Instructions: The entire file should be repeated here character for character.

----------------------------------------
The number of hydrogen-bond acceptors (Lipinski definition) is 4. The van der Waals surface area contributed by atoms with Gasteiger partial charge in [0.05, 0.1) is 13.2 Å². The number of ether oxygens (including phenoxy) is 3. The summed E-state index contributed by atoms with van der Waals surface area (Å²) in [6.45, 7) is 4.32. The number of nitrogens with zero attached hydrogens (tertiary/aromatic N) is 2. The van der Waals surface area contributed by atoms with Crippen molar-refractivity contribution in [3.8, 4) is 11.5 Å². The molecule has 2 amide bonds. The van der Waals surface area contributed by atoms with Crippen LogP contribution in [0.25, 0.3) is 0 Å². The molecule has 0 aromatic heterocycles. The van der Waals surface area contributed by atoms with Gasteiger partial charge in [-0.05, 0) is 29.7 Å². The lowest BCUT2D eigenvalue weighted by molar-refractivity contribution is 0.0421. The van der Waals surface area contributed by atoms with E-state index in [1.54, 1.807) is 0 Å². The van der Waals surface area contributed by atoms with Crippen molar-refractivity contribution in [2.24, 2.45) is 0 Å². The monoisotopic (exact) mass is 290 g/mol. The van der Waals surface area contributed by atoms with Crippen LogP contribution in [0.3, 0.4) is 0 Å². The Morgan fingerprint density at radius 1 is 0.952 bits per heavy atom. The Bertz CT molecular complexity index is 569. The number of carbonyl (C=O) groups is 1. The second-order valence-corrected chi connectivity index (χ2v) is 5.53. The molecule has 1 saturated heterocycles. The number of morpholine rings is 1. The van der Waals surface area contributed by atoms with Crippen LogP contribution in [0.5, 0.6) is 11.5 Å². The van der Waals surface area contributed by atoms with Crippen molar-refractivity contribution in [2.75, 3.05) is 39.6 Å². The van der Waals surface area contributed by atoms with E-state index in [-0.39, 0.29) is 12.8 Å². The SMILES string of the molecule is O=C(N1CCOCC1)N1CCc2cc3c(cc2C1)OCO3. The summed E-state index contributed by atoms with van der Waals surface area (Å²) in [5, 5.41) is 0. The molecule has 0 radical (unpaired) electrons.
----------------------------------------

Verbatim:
The number of hydrogen-bond acceptors (Lipinski definition) is 4. The van der Waals surface area contributed by atoms with Gasteiger partial charge in [0.05, 0.1) is 13.2 Å². The number of ether oxygens (including phenoxy) is 3. The summed E-state index contributed by atoms with van der Waals surface area (Å²) in [6.45, 7) is 4.32. The number of nitrogens with zero attached hydrogens (tertiary/aromatic N) is 2. The van der Waals surface area contributed by atoms with Crippen molar-refractivity contribution in [3.8, 4) is 11.5 Å². The molecule has 2 amide bonds. The van der Waals surface area contributed by atoms with Crippen LogP contribution in [0.25, 0.3) is 0 Å². The molecule has 0 aromatic heterocycles. The van der Waals surface area contributed by atoms with Gasteiger partial charge in [-0.05, 0) is 29.7 Å². The lowest BCUT2D eigenvalue weighted by molar-refractivity contribution is 0.0421. The van der Waals surface area contributed by atoms with E-state index in [1.54, 1.807) is 0 Å². The van der Waals surface area contributed by atoms with Crippen molar-refractivity contribution in [2.24, 2.45) is 0 Å². The monoisotopic (exact) mass is 290 g/mol. The van der Waals surface area contributed by atoms with Crippen LogP contribution in [0.3, 0.4) is 0 Å². The Morgan fingerprint density at radius 1 is 0.952 bits per heavy atom. The Bertz CT molecular complexity index is 569. The number of carbonyl (C=O) groups is 1. The second-order valence-corrected chi connectivity index (χ2v) is 5.53. The molecule has 1 saturated heterocycles. The number of morpholine rings is 1. The van der Waals surface area contributed by atoms with Crippen LogP contribution in [0.5, 0.6) is 11.5 Å². The van der Waals surface area contributed by atoms with Crippen molar-refractivity contribution in [2.75, 3.05) is 39.6 Å². The van der Waals surface area contributed by atoms with E-state index in [-0.39, 0.29) is 12.8 Å². The SMILES string of the molecule is O=C(N1CCOCC1)N1CCc2cc3c(cc2C1)OCO3. The summed E-state index contributed by atoms with van der Waals surface area (Å²) in [5, 5.41) is 0. The molecule has 0 radical (unpaired) electrons.